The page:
Politics and International Relations Research Seminar
The Political Economy of Risk Management in China’s Belt and Road Initiative: Institutions, Rule Making and Hegemony by Dr Sahra Joharchi
This paper fills a substantial gap in academic literature and policy-orientated analysis of the climate change narratives in Central Asia, using the case-study of Kazakhstan as an example.
- From: Wednesday 29 January 2020, 1 pm
- To: Wednesday 29 January 2020, 2 pm
- Location: CH2702, Chaucer Building, Nottingham Trent University, Goldsmith Street, Nottingham, NG1 5LS
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As the Belt and Road Initiative (BRI) evolves, it has become more institutionalised. Among other things, that means that rule making and managing processes reflect a set of interests and relationships which have been established by Chinese leadership, but which also reflect at least some interests of other participants.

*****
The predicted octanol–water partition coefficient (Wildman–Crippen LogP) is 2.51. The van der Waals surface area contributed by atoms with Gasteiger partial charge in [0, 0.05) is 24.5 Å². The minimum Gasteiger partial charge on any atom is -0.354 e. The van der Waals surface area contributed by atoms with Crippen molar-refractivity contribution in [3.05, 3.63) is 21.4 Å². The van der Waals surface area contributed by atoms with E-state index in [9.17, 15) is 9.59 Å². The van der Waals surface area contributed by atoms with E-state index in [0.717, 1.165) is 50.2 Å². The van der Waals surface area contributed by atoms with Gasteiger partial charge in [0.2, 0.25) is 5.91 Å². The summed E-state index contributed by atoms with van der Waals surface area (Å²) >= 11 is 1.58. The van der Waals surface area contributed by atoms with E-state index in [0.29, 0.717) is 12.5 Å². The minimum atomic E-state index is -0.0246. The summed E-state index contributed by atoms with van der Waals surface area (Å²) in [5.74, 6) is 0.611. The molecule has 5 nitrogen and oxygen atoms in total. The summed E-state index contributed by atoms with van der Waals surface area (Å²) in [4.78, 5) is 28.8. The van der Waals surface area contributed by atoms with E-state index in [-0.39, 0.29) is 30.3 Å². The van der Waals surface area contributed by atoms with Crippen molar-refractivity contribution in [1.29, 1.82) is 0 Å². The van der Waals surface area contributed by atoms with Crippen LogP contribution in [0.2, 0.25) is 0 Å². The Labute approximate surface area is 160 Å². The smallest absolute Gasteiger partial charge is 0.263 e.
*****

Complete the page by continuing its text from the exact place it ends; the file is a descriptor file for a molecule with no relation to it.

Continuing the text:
This is not sham multilateralism, but it is equally not an open shared system of international cooperation without limits. In this paper, the separate financial instruments, Including the AIIB and the Silk Road fund, established by Beijing are examined to explore how they contribute to a complex network of development finance, meaning primarily infrastructure investment. We ask how the tile-making structures shape risk-taking and risk-making, and how arbitration is managed when projects get into difficulties.
We examine some nuanced differences between the different institutional and banking frameworks which have been set up, but also look at commonalities which reflect a distinctive balance of power. We suggest how these differences and commonalities can be explained drawing on a modified framework of analysis borrowed from Cox, Gill, Worth and others.
Nottingham Trent University